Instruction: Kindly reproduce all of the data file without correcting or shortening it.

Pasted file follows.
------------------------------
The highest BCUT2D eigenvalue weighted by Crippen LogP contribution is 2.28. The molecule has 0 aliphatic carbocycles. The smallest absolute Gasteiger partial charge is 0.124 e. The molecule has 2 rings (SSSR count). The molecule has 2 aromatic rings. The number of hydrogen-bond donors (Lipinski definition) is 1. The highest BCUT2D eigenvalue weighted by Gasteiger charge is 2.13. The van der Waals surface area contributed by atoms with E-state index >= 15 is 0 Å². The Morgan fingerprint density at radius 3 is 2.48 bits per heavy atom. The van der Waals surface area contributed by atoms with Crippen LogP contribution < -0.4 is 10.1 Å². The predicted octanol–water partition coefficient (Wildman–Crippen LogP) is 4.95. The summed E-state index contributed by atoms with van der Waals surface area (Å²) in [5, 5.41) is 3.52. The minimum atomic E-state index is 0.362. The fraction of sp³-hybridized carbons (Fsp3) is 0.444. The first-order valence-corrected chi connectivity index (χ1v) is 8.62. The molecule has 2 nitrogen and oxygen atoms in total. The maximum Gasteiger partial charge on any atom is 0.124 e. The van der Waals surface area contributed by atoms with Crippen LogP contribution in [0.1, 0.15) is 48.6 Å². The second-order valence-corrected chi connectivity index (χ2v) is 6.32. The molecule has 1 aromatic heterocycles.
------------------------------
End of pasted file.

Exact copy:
The highest BCUT2D eigenvalue weighted by Crippen LogP contribution is 2.28. The molecule has 0 aliphatic carbocycles. The smallest absolute Gasteiger partial charge is 0.124 e. The molecule has 2 rings (SSSR count). The molecule has 2 aromatic rings. The number of hydrogen-bond donors (Lipinski definition) is 1. The highest BCUT2D eigenvalue weighted by Gasteiger charge is 2.13. The van der Waals surface area contributed by atoms with E-state index >= 15 is 0 Å². The Morgan fingerprint density at radius 3 is 2.48 bits per heavy atom. The van der Waals surface area contributed by atoms with Crippen LogP contribution < -0.4 is 10.1 Å². The predicted octanol–water partition coefficient (Wildman–Crippen LogP) is 4.95. The summed E-state index contributed by atoms with van der Waals surface area (Å²) in [5, 5.41) is 3.52. The minimum atomic E-state index is 0.362. The fraction of sp³-hybridized carbons (Fsp3) is 0.444. The first-order valence-corrected chi connectivity index (χ1v) is 8.62. The molecule has 2 nitrogen and oxygen atoms in total. The maximum Gasteiger partial charge on any atom is 0.124 e. The van der Waals surface area contributed by atoms with Crippen LogP contribution in [0.1, 0.15) is 48.6 Å². The second-order valence-corrected chi connectivity index (χ2v) is 6.32. The molecule has 1 aromatic heterocycles.